Many individuals experience significant positive psychological change after ingesting psychedelic agents such as psilocybin, LSD, and ayahuasca, but some do not. Such changes appear to be mediated by definable and measurable mystical experiences (MEs) during the psychedelic session, which have been shown in previous research (e.g., Griffiths, Richards, McCann, & Jesse, 2006) to be related to long-term positive personal change. Individual responses to psychedelic agents are characteristically difficult to predict, however, necessitating improved identification of predictors to (a) reduce the possibility of significant challenging experiences and sequelae and (b) increase the possibility of MEs and long-term beneficial outcomes. Our study utilized crowdsourced retrospective survey data from 143 Amazon Mechanical Turk participants who self-administered psilocybin in the past year to identify factors related to MEs and/or challenging experiences. The best performing regression model explained 66% of the variance in ME scores on the 30-item Mystical Experience Questionnaire (MacLean, Leoutsakos, Johnson, & Griffiths, 2012) and 56% of the variance in scores on the dread subscale of the Sacred Emotions Scale (Burdzy, 2014). A state of surrender at the start of the psilocybin session most strongly explained MEs, and a state of preoccupation most strongly explained challenging experiences. The trait absorption was a strong secondary predictor in both models, along with smaller predictors. Additionally, the occurrence of MEs during the psilocybin session explained long-term positive change. Based on these findings, the presented models appear to provide a powerful framework for explaining the immediate quality and long-term consequences of psychedelic experiences. Limitations as well as implications for therapeutic applications are discussed.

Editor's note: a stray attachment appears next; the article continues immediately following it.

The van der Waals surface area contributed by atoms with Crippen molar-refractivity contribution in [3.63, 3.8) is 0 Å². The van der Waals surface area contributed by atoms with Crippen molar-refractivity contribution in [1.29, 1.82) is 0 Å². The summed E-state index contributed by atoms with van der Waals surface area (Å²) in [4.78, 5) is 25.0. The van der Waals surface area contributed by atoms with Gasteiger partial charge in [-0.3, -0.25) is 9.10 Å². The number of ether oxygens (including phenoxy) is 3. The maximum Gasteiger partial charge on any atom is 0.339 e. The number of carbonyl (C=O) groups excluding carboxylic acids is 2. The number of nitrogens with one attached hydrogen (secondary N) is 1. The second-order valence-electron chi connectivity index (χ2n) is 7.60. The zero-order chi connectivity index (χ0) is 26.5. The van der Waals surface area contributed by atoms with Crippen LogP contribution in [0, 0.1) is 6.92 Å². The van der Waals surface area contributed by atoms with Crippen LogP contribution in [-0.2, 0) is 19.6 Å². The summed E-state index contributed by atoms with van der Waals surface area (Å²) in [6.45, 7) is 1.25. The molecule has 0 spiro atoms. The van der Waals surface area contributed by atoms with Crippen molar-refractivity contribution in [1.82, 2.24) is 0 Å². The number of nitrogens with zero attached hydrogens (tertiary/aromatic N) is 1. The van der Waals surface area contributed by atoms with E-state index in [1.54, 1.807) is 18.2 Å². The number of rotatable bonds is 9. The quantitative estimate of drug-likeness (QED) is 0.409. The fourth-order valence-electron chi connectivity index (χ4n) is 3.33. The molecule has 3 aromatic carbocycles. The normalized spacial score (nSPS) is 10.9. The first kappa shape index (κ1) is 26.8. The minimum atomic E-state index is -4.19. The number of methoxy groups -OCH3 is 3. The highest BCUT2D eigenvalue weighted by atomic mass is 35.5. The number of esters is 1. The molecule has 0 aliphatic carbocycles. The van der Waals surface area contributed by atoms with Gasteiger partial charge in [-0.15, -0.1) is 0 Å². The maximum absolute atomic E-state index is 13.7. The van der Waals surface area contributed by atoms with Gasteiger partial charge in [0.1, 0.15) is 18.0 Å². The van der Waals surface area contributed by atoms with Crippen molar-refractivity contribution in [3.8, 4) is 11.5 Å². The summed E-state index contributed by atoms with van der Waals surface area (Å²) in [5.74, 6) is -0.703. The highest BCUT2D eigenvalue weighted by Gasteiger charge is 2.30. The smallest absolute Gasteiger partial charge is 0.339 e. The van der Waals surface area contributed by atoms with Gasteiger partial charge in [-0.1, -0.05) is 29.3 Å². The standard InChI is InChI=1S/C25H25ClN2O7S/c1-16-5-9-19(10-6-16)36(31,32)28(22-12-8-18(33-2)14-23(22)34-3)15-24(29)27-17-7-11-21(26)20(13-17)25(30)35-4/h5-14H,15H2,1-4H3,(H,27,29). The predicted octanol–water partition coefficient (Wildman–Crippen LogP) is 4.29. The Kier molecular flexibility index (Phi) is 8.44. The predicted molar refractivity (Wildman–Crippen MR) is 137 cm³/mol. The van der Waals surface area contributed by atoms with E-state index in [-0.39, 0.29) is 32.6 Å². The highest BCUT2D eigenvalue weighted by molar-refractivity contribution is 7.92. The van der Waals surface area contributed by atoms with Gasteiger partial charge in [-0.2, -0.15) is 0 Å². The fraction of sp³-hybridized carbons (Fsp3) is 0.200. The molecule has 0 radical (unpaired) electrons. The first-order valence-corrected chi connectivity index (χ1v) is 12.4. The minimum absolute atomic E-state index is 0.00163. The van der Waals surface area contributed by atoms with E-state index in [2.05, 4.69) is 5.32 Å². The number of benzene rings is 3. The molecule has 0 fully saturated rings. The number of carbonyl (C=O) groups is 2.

|Original language||English (US)|
|Number of pages||21|
|Journal||Psychology of Consciousness: Theory Research, and Practice|
|State||Published - Mar 2019|
- Mystical experience
- State of surrender scale